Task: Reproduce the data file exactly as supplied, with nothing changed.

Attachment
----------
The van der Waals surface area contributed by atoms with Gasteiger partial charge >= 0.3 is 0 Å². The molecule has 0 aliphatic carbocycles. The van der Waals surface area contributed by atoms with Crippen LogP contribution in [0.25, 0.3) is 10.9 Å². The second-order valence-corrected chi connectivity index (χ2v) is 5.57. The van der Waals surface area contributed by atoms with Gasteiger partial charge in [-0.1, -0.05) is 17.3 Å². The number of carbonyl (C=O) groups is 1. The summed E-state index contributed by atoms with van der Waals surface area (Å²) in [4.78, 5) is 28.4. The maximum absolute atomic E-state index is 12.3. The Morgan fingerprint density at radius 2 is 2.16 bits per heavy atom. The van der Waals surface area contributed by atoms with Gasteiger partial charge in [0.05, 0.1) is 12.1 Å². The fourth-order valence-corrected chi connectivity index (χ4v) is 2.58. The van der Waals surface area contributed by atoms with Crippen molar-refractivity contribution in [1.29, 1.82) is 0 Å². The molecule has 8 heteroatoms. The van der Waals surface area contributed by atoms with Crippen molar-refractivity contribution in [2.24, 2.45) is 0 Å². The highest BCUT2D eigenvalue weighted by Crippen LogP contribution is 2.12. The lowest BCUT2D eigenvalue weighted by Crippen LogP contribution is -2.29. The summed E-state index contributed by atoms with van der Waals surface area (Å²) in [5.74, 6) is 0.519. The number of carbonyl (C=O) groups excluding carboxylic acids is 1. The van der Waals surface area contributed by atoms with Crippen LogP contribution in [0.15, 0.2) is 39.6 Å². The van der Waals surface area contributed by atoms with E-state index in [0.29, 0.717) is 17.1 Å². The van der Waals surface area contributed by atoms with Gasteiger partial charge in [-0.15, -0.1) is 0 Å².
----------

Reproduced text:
The van der Waals surface area contributed by atoms with Gasteiger partial charge >= 0.3 is 0 Å². The molecule has 0 aliphatic carbocycles. The van der Waals surface area contributed by atoms with Crippen LogP contribution in [0.25, 0.3) is 10.9 Å². The second-order valence-corrected chi connectivity index (χ2v) is 5.57. The van der Waals surface area contributed by atoms with Gasteiger partial charge in [-0.1, -0.05) is 17.3 Å². The number of carbonyl (C=O) groups is 1. The summed E-state index contributed by atoms with van der Waals surface area (Å²) in [4.78, 5) is 28.4. The maximum absolute atomic E-state index is 12.3. The Morgan fingerprint density at radius 2 is 2.16 bits per heavy atom. The van der Waals surface area contributed by atoms with Gasteiger partial charge in [0.05, 0.1) is 12.1 Å². The fourth-order valence-corrected chi connectivity index (χ4v) is 2.58. The van der Waals surface area contributed by atoms with Crippen molar-refractivity contribution in [1.29, 1.82) is 0 Å². The molecule has 8 heteroatoms. The van der Waals surface area contributed by atoms with Crippen molar-refractivity contribution in [2.24, 2.45) is 0 Å². The highest BCUT2D eigenvalue weighted by Crippen LogP contribution is 2.12. The lowest BCUT2D eigenvalue weighted by Crippen LogP contribution is -2.29. The summed E-state index contributed by atoms with van der Waals surface area (Å²) in [5.74, 6) is 0.519. The number of carbonyl (C=O) groups excluding carboxylic acids is 1. The van der Waals surface area contributed by atoms with Crippen LogP contribution in [0.15, 0.2) is 39.6 Å². The van der Waals surface area contributed by atoms with E-state index in [0.29, 0.717) is 17.1 Å². The van der Waals surface area contributed by atoms with Gasteiger partial charge in [-0.15, -0.1) is 0 Å².